Romancing the Nose: The Big Beak Benefits
“It must be wonderful to wake up in the morning and smell the coffee… In Brazil!”
In the 1987 film Roxanne, Steve Martin’s character Charlie is cursed with the biggest nose anybody in his town has ever seen. It’s not bulbous or warty or hooked; it just sticks straight out of his face like Pinocchio’s nose mid-lie. Through the whole film, based on the 1897 play Cyrano de Bergerac, Charlie struggles to come to terms with his pronounced proboscis and win the girl of his dreams, astronomer Roxanne Kowalski. In a crowded bar and in front of the whole town, including Roxanne, a drunken fellow challenges Charlie to come up with twenty insults better than “big nose.” Each one of Charlie’s insults is self-deprecating and crude, but it brings up a good point; Charlie has a sense of humor about the size of his nose and it dissuades the real critics. Admittedly, I have always struggled with finding humor about my own large nose. The grievances are numerous: I hate having my photograph taken in profile, I have to wear sunscreen on my nose every time I go outside, every sneeze clears out my lungs, and I blow my nose like a moose in heat. I’m an actress and actresses are supposed to have small, button noses, even the same nose, carved by a gifted plastic surgeon in a process called “rhinoplasty.” I feel like a rhinoceros next to all the little button-faced women in auditions for plays, and it has caused me a lot of anxiety over the years. But what is so bad about a big nose? I am also blessed with large eyes and lips so my face is actually very dynamic onstage. I need less makeup and my facial expressions are easily discernable. I stand out in a line-up of button faces. Despite the fact that my nose has given me pause in the past, I endeavor to provide evidence that large noses are not only more advantageous than small noses, they are the best kind of nose to have.
History provides documentation of many brilliant big-nosed geniuses, each with a long list of accomplishments. If you look up ‘famous geniuses’ on Google, about 90% of the results have impressive shnozes and it calls to question whether a large nose contributes to the human cranial capacity for knowledge. Galileo Galilei, Albert Einstein, Edgar Allan Poe, Leonardo da Vinci, and many other brilliant people have given us some of the world’s greatest efforts, capped with magnanimous muzzles.
The people of ancient Egypt possessed a wealth of nose acreage, on top of being some of the greatest architects and scientists in the history of the world. During their mummification process, the brain was removed through the nasal cavity to prevent damaging the skull through surgical invasion and thus the nose was a vital part of the body. The great Sphinx statue at Giza had its nose removed by diligent thieves, evidenced by the long chisel marks on its face where the nose should be. A historian by the name of al-Maqrizi from the 15th century speculated that the removal of the nose was the result of vandalism at the hands of Muhammad Sa’im al-Dahr, a Sufi man who was so outraged to find peasants making offerings at the Sphinx’s feet that he had the nose of it destroyed. Egyptians greatly valued the preservation of the faces in their monuments and hieroglyphs because of their belief that what was manifest in their art would manifest in the afterlife; the defecation of the Sphinx would have brought shame to the people of Egypt.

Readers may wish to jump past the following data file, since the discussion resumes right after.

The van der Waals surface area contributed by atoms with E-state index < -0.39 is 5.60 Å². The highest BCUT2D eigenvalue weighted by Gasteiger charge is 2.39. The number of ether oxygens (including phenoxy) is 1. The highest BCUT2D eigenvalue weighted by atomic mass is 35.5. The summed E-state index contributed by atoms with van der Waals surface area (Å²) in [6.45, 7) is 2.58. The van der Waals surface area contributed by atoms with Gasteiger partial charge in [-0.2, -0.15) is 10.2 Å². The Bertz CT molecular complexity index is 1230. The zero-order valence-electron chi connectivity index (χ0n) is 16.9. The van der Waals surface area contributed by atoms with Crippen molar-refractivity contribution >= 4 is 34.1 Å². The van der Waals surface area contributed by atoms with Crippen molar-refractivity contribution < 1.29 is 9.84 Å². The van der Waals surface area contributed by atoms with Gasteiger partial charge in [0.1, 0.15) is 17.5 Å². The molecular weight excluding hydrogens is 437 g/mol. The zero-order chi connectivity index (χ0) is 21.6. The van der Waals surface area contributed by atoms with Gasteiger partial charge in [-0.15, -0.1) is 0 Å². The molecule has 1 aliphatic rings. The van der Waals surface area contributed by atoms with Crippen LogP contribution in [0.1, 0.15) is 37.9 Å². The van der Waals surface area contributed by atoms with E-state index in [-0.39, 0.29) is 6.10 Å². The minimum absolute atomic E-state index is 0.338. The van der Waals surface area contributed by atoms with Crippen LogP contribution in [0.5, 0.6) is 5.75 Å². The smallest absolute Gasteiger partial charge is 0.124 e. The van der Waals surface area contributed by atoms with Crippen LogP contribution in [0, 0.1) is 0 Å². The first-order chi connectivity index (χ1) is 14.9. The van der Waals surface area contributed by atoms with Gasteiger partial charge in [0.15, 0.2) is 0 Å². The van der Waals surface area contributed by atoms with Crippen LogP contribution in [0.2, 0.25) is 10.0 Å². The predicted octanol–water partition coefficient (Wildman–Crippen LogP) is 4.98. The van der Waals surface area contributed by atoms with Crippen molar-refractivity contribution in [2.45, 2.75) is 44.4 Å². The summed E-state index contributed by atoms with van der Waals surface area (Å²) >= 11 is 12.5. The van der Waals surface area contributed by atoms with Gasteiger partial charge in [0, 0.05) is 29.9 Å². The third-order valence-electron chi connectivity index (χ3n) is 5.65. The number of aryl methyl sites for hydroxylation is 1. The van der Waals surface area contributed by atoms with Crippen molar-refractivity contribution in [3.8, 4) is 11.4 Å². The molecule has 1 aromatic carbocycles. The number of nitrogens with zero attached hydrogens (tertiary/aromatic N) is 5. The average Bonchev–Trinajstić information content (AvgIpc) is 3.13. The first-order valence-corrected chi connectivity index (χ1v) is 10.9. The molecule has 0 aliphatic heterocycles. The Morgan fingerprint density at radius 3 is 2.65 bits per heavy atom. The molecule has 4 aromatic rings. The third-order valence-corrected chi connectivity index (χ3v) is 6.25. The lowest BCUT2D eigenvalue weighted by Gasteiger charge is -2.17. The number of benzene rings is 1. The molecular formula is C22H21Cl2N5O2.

Egyptian history shows a laundry list of powerful rulers with large noses, evidenced by the statuaries and hieroglyphs from the tombs of the pharaohs, but Egypt isn’t the only civilization to have great leaders with beaks worth mentioning. The first official President of the United States was George Washington, a man depicted in paintings of the time to have a prominent Roman-style nose. Queen Elizabeth II is the current ruler of Great Britain and she has a respectably large nose. There seems to be a greater number of rulers in history with prominent features, especially noses, as if to suggest that people elect their leaders based on what they look like. If a leader looks strong and able to lead a nation, the people are more likely to stand behind them. Granted, Queen Elizabeth II rose to the throne through blood rite, but it is within the power of Parliament to limit her power so completely that she becomes simply a figurehead. The people like her, and therefore she still retains a small amount of power in the United Kingdom. A large nose enables a person in a position of power to appear capable and strong.
If you’re not particularly intelligent or drawn to power, you may be asking yourself at this moment how else a large nose could benefit you. A study from the University of Iowa substantiated a claim that larger noses actually inhale 6.5% fewer allergens and dust particles, reducing the impact of hay fever and allergies on the body. The University of Iowa also suggested that big noses filter out bacteria and viruses before they get a chance to reach the mouth. This calls to question whether there may be even more heath benefits to having a large nose. It is an unfortunate truth that there are some negative medical effects to a large nose, including the increased probability of being struck in the nose while playing sports, sustaining nose injuries in car accidents, and septum deviation. Luckily for those of us with naturally large noses, all of these are easily dealt with through medical treatment.
Not only are large noses a mark of distinction amongst the button-faces of the world, they are something to be celebrated. Large noses allow politicians to gain a higher level of respect and distinguish geniuses from our history. Though it is certain that people with smaller noses can achieve equal ranks with their large nosed brethren, on the whole it is the big beaks that leave a lasting impression.